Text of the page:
Transport of leuprolide across rat intestine, rabbit intestine and Caco-2 cell monolayer

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Abstract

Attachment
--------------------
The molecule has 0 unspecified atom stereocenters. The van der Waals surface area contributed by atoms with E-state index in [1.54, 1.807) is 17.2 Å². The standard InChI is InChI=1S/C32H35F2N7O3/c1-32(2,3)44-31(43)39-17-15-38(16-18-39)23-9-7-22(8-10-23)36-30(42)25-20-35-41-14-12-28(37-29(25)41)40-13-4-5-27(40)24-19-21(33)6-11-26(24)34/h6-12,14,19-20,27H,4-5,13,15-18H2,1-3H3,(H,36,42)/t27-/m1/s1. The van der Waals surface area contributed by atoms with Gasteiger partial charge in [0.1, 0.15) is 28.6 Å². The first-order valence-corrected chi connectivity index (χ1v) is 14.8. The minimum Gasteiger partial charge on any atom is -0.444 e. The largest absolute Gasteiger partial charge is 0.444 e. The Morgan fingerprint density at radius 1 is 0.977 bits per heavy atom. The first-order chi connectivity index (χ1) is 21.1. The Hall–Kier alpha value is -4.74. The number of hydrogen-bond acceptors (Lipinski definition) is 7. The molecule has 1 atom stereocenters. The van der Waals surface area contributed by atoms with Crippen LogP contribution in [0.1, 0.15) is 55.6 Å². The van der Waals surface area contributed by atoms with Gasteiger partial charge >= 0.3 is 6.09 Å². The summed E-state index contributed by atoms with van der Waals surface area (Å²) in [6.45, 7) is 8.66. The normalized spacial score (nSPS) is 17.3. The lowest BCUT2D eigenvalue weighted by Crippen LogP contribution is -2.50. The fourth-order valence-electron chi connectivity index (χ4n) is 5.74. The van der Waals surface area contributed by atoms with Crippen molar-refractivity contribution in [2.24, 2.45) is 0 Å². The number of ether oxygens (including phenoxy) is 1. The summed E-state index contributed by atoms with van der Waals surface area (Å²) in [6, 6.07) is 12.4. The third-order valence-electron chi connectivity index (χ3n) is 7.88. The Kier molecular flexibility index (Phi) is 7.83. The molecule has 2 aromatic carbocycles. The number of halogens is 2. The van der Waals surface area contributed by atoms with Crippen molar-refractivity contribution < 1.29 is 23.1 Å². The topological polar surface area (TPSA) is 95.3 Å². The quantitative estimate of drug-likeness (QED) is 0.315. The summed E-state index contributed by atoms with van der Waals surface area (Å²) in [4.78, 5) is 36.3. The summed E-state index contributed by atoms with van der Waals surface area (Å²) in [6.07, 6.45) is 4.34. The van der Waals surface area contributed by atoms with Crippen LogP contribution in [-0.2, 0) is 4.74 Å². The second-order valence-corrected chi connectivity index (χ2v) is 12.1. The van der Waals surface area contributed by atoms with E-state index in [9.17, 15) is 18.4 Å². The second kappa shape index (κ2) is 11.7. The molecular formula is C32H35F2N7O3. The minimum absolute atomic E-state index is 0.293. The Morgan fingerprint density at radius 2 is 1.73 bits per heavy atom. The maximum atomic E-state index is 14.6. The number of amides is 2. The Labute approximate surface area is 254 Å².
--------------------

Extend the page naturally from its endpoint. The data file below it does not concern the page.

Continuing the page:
The purpose of this study was to investigate the transport mechanisms and causes of low bioavailability of leuprolide. The everted gut sac technique and Caco-2 cell monolayer were used to examine: (1) transport properties, enzyme degradation and apparent permeation coefficient (Papp); (2) the influence of trypsin inhibitor, EDTA, chitosan and alginate on drug transport; and (3) the effect of animal species on the intestinal transport. Results showed flux increased with increasing concentration of drug, showing a passive diffusion pathway. The enzyme degradation in rabbit gut was the highest. The Papp of (4.19 ± 1.33) × 10−5 cm/s in rat gut was the largest and the Papp of (5.20 ± 0.20) × 10−7 cm/s in Caco-2 cell the smallest. At a low concentration of drug, trypsin inhibitor had strong enhancement effect on the Papp by protecting enough drug for permeation. Chitosan had no effect on the activity of α-chymotrypsin. The increase in Papp was due to opening of the tight junctions and interaction with cells. In conclusion, both inhibition of proteolytic enzymes and opening the tight junctions to allow for paracellular transport improved the intestinal absorption. At low drug concentration, reduction of enzyme degradation is the most important factor.

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